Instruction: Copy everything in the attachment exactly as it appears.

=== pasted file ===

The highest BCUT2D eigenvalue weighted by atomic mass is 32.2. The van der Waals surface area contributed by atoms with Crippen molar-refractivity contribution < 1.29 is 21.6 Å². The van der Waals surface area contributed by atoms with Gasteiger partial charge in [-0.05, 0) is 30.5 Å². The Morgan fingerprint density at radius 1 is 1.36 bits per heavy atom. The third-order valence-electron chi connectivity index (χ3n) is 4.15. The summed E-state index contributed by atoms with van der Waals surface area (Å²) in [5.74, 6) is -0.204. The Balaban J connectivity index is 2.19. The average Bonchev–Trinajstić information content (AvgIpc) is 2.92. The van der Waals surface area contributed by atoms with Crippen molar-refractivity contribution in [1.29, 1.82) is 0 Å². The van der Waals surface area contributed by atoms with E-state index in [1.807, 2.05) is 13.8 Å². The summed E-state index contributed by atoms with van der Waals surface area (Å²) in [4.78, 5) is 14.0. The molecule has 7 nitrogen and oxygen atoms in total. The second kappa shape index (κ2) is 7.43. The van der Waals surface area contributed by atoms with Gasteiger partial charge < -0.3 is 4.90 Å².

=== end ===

The highest BCUT2D eigenvalue weighted by atomic mass is 32.2. The van der Waals surface area contributed by atoms with Crippen molar-refractivity contribution < 1.29 is 21.6 Å². The van der Waals surface area contributed by atoms with Gasteiger partial charge in [-0.05, 0) is 30.5 Å². The Morgan fingerprint density at radius 1 is 1.36 bits per heavy atom. The third-order valence-electron chi connectivity index (χ3n) is 4.15. The summed E-state index contributed by atoms with van der Waals surface area (Å²) in [5.74, 6) is -0.204. The Balaban J connectivity index is 2.19. The average Bonchev–Trinajstić information content (AvgIpc) is 2.92. The van der Waals surface area contributed by atoms with Crippen molar-refractivity contribution in [1.29, 1.82) is 0 Å². The van der Waals surface area contributed by atoms with E-state index in [1.807, 2.05) is 13.8 Å². The summed E-state index contributed by atoms with van der Waals surface area (Å²) in [4.78, 5) is 14.0. The molecule has 7 nitrogen and oxygen atoms in total. The second kappa shape index (κ2) is 7.43. The van der Waals surface area contributed by atoms with Gasteiger partial charge < -0.3 is 4.90 Å².